As for the specifics of your question, yes, there are a couple weak points worth mentioning that you should be aware of. The Servo Assisted ABS Braking System is one that comes to mind for most owners. To me, it seems like it's a love/hate relationship for many. I personally love the whizzy brakes on my bike and I marvel at what an amazing piece of engineering the entire system is. Then again, my system works and has never failed me. I might have an entirely different opinion if I were looking at a $3,500-4,000 repair bill in order to fix a broken system. The braking system is linked between the front and rear brakes, so whenever you apply the front brakes, the rear brakes applied and vice versa. The ABS pump works like any other anti-lock braking system, except in that ours has those wonderful squealing servos. The purpose of those servos is to prime the hydraulic fluid pressure through the system so that when the brakes are applied, the braking response and pressure is boosted/amplified. The end result....VERY TOUCHY BRAKES! Don't stomp on them unless you'd like to reenact a scene from the movie Superman as you fly over the handlebars. The system need to be serviced as of others have said no less than once per year. That's a non-negotiable. Secondly, you should plan on replacing those brake lines and upgrading to steel braided hoses. Most folks prefer Spiegler. If you maintain your system as you should, it will last you many years to come. There are plenty of Oilhead RT owners with 70,80,90,100k+ miles on their bikes with functioning Servo Assisted ABS. With regard to your '03. Your bike was equipped with them. There wasn't an option to order the bike without them. They were only model years 2002-2004. If yours doesn't work, then it could have been removed. However....you noted that the ABS light goes out after the self check and the wheel begins spinning. Whoever somebody has removed their ABS system, from every account that I've read, the annoying ABS light remains on. As if the computer is looking for the missing ABS. Advice on how to turn the light off usually ends with a remark along the lines of..."remove the build or put tape over it." meaning that if your system was removed, then the light wouldn't go out. So my theory is that possibly, your ABS system is intact, the pump is working and that only your servos are dead or disconnected which is why you cannot hear them when you apply the brakes. Just a theory...I really have no idea whether that holds true or not, but gee....it sure does sound like a logical explanation, don't ya think?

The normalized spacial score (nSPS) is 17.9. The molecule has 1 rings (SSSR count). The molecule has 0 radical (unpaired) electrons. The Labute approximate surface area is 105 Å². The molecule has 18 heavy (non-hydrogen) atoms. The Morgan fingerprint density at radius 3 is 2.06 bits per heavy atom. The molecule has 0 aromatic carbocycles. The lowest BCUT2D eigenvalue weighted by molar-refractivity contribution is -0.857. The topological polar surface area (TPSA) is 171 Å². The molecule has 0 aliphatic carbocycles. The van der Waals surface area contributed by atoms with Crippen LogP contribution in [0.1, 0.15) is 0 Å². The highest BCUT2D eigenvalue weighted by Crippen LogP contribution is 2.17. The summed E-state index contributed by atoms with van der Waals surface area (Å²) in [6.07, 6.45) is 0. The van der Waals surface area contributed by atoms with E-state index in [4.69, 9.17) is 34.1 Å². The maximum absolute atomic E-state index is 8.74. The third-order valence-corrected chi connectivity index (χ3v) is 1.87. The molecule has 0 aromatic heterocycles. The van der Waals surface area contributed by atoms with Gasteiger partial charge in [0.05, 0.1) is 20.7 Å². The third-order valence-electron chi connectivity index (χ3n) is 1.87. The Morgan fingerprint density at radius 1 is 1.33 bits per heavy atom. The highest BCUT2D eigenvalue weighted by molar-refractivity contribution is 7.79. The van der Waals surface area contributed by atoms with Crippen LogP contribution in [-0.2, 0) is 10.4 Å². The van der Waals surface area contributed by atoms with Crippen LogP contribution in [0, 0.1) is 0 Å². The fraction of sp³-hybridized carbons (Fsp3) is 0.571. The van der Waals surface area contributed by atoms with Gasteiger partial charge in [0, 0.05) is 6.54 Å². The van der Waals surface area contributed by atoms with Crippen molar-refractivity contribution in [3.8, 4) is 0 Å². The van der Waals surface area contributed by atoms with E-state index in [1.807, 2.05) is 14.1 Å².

Next, final drive failure. Regardless of what bike you opt to keep/sell, if that's your plan, final drive failures were a problem for many owners. My bike had a complete final drive meltdown at 19,000 miles and had the FD replaced. The bike now has 25k miles on it. Now it's believed the cause of this had to do with over shimming and not necessarily poor BMW design. Unless you know that your FD was recently serviced, I would drain the oil, taking note of any metallic shavings. It least it's a starting point and you'll then be able to document what you saw and what the condition of the oil was upon changing it for the first time. I'd do the same with the crankcase and gearbox. Get a service manual and be sure that you know what the correct torque specs are when screwing back in the fill/drain plugs. Just to give you an idea...the R1150RT requires 23NM of torque for the fill/drain plug FD and the gearbox is 30NM. Buy a couple torque wrenches (3/8 and 1/2 if you don't already own them). They require crush washers which you will use in conjunction with the drain/fill plugs. Do not reuse old crush washers. Thrown them away! A good source for these and many other cheap parts is Beemerboneyard.com. As for me personally, I can't speak for others, but I will change my FD and Gearbox fluid every other oil change. So...every 10K miles. That's my plan of attack to try and head of any potential problems that might occur later down the line.

    Last thing....output shaft. It's another area that requires maintenance. Depending on your skill level, you may or may not want to tackle this on your own, but either way, you need to ensure that the spines on the output shaft are lubed regularly and properly. If you PM me I can send you a couple links and tell you about a couple sources that I used to help bring me up to speed on my bike. You now own two of these bikes, so learning how to properly maintain them is key. As they say...knowledge is power.
    "Der Bimmer ist wunderbar."

    Tango Alpha
    2002 R1150RT